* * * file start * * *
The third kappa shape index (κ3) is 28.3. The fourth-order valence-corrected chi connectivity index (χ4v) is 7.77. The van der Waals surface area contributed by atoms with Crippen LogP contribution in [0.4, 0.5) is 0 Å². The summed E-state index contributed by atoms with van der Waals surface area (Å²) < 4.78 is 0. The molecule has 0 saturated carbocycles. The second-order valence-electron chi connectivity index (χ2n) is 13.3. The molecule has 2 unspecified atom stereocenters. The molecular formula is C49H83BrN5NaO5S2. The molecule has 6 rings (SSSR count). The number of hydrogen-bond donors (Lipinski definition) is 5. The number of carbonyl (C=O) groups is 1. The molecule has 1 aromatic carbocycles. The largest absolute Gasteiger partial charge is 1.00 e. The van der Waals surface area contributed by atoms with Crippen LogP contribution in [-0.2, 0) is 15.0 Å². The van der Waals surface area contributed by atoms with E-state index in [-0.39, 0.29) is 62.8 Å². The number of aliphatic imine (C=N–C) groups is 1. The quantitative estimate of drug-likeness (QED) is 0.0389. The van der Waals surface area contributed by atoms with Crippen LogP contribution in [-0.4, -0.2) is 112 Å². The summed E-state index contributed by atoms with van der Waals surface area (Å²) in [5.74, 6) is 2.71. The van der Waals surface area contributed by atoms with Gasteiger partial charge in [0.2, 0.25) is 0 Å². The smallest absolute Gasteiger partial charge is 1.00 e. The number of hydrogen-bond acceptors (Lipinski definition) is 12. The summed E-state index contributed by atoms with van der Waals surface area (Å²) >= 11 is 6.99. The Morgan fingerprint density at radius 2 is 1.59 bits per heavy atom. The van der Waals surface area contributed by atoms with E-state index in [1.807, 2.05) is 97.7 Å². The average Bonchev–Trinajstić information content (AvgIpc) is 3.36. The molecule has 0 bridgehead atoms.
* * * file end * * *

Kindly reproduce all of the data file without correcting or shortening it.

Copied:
The third kappa shape index (κ3) is 28.3. The fourth-order valence-corrected chi connectivity index (χ4v) is 7.77. The van der Waals surface area contributed by atoms with Crippen LogP contribution in [0.4, 0.5) is 0 Å². The summed E-state index contributed by atoms with van der Waals surface area (Å²) < 4.78 is 0. The molecule has 0 saturated carbocycles. The second-order valence-electron chi connectivity index (χ2n) is 13.3. The molecule has 2 unspecified atom stereocenters. The molecular formula is C49H83BrN5NaO5S2. The molecule has 6 rings (SSSR count). The number of hydrogen-bond donors (Lipinski definition) is 5. The number of carbonyl (C=O) groups is 1. The molecule has 1 aromatic carbocycles. The largest absolute Gasteiger partial charge is 1.00 e. The van der Waals surface area contributed by atoms with Crippen LogP contribution in [-0.2, 0) is 15.0 Å². The van der Waals surface area contributed by atoms with E-state index in [-0.39, 0.29) is 62.8 Å². The number of aliphatic imine (C=N–C) groups is 1. The quantitative estimate of drug-likeness (QED) is 0.0389. The van der Waals surface area contributed by atoms with Crippen LogP contribution in [-0.4, -0.2) is 112 Å². The summed E-state index contributed by atoms with van der Waals surface area (Å²) in [5.74, 6) is 2.71. The van der Waals surface area contributed by atoms with Gasteiger partial charge in [0.2, 0.25) is 0 Å². The smallest absolute Gasteiger partial charge is 1.00 e. The number of hydrogen-bond acceptors (Lipinski definition) is 12. The summed E-state index contributed by atoms with van der Waals surface area (Å²) >= 11 is 6.99. The Morgan fingerprint density at radius 2 is 1.59 bits per heavy atom. The van der Waals surface area contributed by atoms with E-state index in [1.807, 2.05) is 97.7 Å². The average Bonchev–Trinajstić information content (AvgIpc) is 3.36. The molecule has 0 bridgehead atoms.